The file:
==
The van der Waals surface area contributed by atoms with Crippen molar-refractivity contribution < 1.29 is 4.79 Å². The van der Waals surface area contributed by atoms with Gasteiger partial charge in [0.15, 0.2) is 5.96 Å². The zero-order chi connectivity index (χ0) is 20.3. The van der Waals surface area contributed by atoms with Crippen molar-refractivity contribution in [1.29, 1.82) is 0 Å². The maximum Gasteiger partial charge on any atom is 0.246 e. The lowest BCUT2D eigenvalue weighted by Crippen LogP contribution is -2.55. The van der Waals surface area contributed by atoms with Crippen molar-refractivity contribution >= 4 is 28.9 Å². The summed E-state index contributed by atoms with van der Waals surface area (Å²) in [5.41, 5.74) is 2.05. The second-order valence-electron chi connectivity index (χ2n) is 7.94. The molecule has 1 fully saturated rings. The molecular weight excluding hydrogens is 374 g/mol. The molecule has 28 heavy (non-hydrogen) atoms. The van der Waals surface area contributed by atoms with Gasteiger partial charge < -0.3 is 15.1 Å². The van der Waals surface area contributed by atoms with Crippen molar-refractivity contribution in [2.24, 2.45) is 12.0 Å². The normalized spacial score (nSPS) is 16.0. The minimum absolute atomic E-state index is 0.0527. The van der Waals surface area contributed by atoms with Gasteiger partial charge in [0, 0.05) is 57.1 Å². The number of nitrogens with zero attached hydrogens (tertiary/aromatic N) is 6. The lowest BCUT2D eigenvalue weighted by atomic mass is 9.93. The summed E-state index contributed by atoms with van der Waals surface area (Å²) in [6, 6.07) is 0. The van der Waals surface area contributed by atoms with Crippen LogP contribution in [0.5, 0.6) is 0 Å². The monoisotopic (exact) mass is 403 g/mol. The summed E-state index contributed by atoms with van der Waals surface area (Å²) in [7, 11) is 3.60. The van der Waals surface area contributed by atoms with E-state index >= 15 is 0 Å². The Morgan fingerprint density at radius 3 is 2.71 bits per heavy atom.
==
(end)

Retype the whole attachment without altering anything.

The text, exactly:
The van der Waals surface area contributed by atoms with Crippen molar-refractivity contribution < 1.29 is 4.79 Å². The van der Waals surface area contributed by atoms with Gasteiger partial charge in [0.15, 0.2) is 5.96 Å². The zero-order chi connectivity index (χ0) is 20.3. The van der Waals surface area contributed by atoms with Crippen molar-refractivity contribution in [1.29, 1.82) is 0 Å². The maximum Gasteiger partial charge on any atom is 0.246 e. The lowest BCUT2D eigenvalue weighted by Crippen LogP contribution is -2.55. The van der Waals surface area contributed by atoms with Crippen molar-refractivity contribution >= 4 is 28.9 Å². The summed E-state index contributed by atoms with van der Waals surface area (Å²) in [5.41, 5.74) is 2.05. The second-order valence-electron chi connectivity index (χ2n) is 7.94. The molecule has 1 fully saturated rings. The molecular weight excluding hydrogens is 374 g/mol. The molecule has 28 heavy (non-hydrogen) atoms. The van der Waals surface area contributed by atoms with Gasteiger partial charge < -0.3 is 15.1 Å². The van der Waals surface area contributed by atoms with Crippen molar-refractivity contribution in [2.24, 2.45) is 12.0 Å². The normalized spacial score (nSPS) is 16.0. The minimum absolute atomic E-state index is 0.0527. The van der Waals surface area contributed by atoms with Gasteiger partial charge in [0, 0.05) is 57.1 Å². The number of nitrogens with zero attached hydrogens (tertiary/aromatic N) is 6. The lowest BCUT2D eigenvalue weighted by atomic mass is 9.93. The summed E-state index contributed by atoms with van der Waals surface area (Å²) in [6, 6.07) is 0. The van der Waals surface area contributed by atoms with Crippen LogP contribution in [0.5, 0.6) is 0 Å². The monoisotopic (exact) mass is 403 g/mol. The summed E-state index contributed by atoms with van der Waals surface area (Å²) in [7, 11) is 3.60. The van der Waals surface area contributed by atoms with E-state index >= 15 is 0 Å². The Morgan fingerprint density at radius 3 is 2.71 bits per heavy atom.